I don’t know who you are. I don’t know what you want. If you’re looking for ransom, I can tell you I don’t have money… but what I do have are a very particular set of skills. Skills I have acquired over a very long career. Skills that make me a nightmare for people like you. If you let my daughter go now, that will be the end of it – I will not look for you, I will not pursue you… but if you don’t, I will look for you, I will find you… and I will kill you.
-Liam Neeson (Taken)
The above quote is of my all time favorite movie dialogues. It has nothing to do with the post below. But it starts with I, and I just had to put this in. Give me a shout-out, if you know what I mean.
Okay, the real post starts NOW….
When I joined Tech Mahindra, in April 2011, I was still a young boy who had a chip on his shoulder. I was a little green under the ears, and it was the first time, I was so far from home alone. I was in Pune, for my initial training, and from the looks of it, was destined to move to Bangalore after it was finished.
I was one of the only two students that had come down from Delhi for our training. All around me were people who came from a different culture, a different language, a different life style, much different from what I was accustomed too. Most of them (around 25 of 37) came from the same college in Chennai. We were all Indians, but the similarity ended there it seems, they didn’t understand me and I sure as ***** didn’t understand them; they could have used the biggest expletives in their tongue on me and I still would have smiled right back at them (not to say I couldn’t do the same). After 23 years of my being, I was the minority for a change. I was different from the other 31 people in my batch of 37.
When you are on the other side of the playing field, it takes a bit getting used to. Mis-directed laughter seems to be pointed at you. Every gaze raises suspicion and there is an inherent feeling that you are going to be discriminated against. They do not watch the movies that you do, they haven’t been to the places you have been, and they don’t eat the food that you do. Amitabh’s dialogues, Delhi’s C.P., Dehradun’s Momo; nothing strikes a chord. It’s like going through peer pressure all over again.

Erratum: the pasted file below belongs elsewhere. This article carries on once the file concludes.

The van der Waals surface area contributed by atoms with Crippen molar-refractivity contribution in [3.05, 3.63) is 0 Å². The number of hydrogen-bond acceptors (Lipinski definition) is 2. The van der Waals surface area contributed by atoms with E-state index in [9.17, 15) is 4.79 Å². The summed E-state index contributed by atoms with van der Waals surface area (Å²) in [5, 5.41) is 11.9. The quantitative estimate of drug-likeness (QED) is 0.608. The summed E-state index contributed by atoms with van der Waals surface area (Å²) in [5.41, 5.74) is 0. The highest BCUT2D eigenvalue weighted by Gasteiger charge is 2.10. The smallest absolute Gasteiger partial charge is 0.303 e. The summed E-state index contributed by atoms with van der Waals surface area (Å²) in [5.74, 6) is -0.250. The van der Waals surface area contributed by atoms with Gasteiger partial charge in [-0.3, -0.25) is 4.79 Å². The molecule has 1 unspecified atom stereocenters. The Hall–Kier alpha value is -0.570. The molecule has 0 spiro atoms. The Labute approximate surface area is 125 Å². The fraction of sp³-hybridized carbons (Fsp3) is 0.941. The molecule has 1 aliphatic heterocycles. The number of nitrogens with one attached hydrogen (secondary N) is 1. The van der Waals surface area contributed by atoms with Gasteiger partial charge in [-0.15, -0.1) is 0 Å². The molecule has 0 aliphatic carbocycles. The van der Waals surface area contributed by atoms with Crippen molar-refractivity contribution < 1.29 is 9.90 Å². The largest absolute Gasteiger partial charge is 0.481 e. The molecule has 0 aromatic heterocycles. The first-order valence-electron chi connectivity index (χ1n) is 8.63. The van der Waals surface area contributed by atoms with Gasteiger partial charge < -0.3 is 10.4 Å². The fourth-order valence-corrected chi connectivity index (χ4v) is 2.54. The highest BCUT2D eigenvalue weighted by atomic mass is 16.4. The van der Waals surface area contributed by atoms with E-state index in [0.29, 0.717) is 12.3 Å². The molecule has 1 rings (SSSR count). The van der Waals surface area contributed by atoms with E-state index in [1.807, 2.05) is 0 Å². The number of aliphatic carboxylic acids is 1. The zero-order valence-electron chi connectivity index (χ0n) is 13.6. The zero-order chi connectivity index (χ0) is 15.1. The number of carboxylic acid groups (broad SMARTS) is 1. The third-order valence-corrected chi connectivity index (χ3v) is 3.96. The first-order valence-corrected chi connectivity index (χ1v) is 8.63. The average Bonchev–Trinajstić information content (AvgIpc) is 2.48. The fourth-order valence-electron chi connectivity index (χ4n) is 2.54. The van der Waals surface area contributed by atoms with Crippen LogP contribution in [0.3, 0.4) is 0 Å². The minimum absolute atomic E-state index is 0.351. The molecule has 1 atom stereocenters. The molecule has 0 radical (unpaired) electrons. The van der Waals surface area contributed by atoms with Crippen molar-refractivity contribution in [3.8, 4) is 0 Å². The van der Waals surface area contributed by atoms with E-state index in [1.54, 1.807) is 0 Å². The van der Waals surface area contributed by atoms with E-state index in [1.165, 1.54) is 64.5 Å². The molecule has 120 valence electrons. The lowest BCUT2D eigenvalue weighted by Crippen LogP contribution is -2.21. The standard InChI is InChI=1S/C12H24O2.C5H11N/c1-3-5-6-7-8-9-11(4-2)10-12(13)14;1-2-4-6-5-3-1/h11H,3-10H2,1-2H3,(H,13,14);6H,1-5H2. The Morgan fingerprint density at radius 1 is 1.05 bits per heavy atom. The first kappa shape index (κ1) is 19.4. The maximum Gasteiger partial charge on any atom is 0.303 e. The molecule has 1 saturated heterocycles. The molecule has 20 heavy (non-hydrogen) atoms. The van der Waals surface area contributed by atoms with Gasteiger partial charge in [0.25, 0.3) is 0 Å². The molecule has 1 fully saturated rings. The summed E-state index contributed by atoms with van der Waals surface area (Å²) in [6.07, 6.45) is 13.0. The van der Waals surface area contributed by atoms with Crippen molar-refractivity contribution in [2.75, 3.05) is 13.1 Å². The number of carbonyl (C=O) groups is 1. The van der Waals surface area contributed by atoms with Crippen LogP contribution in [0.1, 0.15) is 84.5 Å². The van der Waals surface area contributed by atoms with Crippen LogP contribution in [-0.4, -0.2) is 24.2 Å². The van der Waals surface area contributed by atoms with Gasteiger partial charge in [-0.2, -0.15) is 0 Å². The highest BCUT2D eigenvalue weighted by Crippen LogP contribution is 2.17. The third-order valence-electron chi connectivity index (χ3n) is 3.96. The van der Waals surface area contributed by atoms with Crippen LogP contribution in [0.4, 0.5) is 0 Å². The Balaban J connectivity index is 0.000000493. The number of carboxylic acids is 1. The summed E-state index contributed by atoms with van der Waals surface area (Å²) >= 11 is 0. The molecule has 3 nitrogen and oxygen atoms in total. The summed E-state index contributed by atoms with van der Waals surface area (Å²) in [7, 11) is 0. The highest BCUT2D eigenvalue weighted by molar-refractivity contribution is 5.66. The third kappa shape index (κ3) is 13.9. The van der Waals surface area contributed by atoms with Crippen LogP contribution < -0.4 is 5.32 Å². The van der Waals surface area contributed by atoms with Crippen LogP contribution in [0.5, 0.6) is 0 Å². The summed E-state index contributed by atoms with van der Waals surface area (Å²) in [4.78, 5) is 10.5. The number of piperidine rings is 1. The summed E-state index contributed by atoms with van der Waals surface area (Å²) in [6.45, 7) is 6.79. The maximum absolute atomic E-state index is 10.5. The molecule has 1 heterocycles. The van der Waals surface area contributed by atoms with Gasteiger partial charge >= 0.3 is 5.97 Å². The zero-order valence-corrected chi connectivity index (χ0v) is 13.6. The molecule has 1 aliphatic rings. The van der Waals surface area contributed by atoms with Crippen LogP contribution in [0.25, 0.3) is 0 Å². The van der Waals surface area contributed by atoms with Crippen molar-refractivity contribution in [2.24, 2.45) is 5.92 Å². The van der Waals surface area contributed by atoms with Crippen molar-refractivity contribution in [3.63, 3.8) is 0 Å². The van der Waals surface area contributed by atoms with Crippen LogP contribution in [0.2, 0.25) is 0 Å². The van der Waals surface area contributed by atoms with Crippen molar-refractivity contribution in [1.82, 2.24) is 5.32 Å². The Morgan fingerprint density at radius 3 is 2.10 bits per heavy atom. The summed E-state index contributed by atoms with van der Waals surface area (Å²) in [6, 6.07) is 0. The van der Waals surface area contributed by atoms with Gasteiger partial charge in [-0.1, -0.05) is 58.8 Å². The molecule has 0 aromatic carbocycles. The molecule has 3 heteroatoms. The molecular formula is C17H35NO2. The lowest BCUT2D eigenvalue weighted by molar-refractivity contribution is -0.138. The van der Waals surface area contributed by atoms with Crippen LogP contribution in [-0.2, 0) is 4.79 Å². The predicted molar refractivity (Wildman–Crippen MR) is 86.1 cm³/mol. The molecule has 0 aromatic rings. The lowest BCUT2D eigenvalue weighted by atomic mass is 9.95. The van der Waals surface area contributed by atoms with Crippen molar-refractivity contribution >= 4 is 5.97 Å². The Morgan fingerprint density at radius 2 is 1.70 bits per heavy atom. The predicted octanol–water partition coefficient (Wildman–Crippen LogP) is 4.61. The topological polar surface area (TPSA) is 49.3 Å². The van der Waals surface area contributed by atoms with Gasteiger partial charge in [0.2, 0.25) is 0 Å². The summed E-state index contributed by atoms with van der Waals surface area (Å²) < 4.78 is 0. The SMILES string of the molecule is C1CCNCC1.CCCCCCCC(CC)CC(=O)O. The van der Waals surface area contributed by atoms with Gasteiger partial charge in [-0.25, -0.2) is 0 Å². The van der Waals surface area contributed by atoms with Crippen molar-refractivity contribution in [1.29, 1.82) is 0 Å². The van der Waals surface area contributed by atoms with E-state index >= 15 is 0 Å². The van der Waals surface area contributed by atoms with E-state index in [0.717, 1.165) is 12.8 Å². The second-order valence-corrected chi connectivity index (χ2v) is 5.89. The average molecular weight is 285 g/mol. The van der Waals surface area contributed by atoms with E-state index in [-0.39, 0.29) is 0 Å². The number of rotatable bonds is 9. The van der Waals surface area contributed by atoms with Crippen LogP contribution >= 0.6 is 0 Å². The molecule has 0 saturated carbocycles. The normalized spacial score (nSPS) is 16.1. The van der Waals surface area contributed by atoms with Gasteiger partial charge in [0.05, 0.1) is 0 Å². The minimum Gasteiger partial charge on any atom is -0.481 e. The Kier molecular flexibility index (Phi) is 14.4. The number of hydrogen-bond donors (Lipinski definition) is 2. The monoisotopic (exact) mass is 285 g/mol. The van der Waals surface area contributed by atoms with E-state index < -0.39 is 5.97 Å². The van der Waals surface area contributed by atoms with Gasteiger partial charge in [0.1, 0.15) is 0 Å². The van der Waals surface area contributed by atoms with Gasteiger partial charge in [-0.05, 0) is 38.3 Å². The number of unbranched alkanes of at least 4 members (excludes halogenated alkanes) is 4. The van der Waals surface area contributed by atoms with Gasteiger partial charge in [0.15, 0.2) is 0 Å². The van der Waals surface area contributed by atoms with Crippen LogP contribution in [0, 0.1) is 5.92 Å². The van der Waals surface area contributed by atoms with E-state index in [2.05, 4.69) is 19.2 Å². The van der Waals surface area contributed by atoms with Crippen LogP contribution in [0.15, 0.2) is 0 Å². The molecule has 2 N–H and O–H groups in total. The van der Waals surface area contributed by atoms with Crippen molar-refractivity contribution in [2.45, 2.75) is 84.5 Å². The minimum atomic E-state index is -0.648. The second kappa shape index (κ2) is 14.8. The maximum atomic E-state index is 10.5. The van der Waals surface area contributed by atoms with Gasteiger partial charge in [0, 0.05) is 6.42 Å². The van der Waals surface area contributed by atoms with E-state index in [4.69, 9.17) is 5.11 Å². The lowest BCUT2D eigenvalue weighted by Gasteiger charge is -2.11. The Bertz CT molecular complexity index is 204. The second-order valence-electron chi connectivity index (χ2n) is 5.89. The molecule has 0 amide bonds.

Slowly however the truth dawns upon you. They felt the same when they had come to Delhi, and you knew that. You had tried helping them, laughing at some of their mistakes (always in good humor), and telling them how things rolled up here in the north. Just like I would brand anyone who comes from the South as a South Indian (irrespective of the fact that they spoke Malayalam, Telugu or Kannada) they had done the same. A Bhopali was no different to them than a Delhite would have been and they were trying to help too, knowing that we were uncomfortable around them and tried as much as possible to reduce that feeling.
Then once you get a hold of your breath, you look at the big picture. You are a minority only for 8 hours each day, while they are in a town which predominantly speaks Hindi. They are in as much danger to be slighted by an Auto-Wala as you are in being played upon by one of them. This is when you begin to see them for what they really are. Boys are still boys, loving a fag and slapstick boyish humor. Girls are still girls, private and yet privy to praise. You are in this together with them. They also have to keep on going on in English without any native slang thrown in for you to understand them, they also have to keep up with your occasional blabber in your mother tongue, they also have to say no to things which they haven’t heard of and you have prayed to all your life. Finally, about half way through your training, you find yourself speaking to yourself, “We Indians aren’t that different are we.” And then grin.
I find it difficult to find a politically correct conclusion to this which isn’t cheesy, and so after pressing backspace for a while, I give up. It’s for you to decide what this blog meant to you (apart from utterly boring and lengthy). This was something I had wanted to share without sounding preachy or biased; you might not connect with this as much I did, but maybe someday you will, or at worst find a fitting parallel.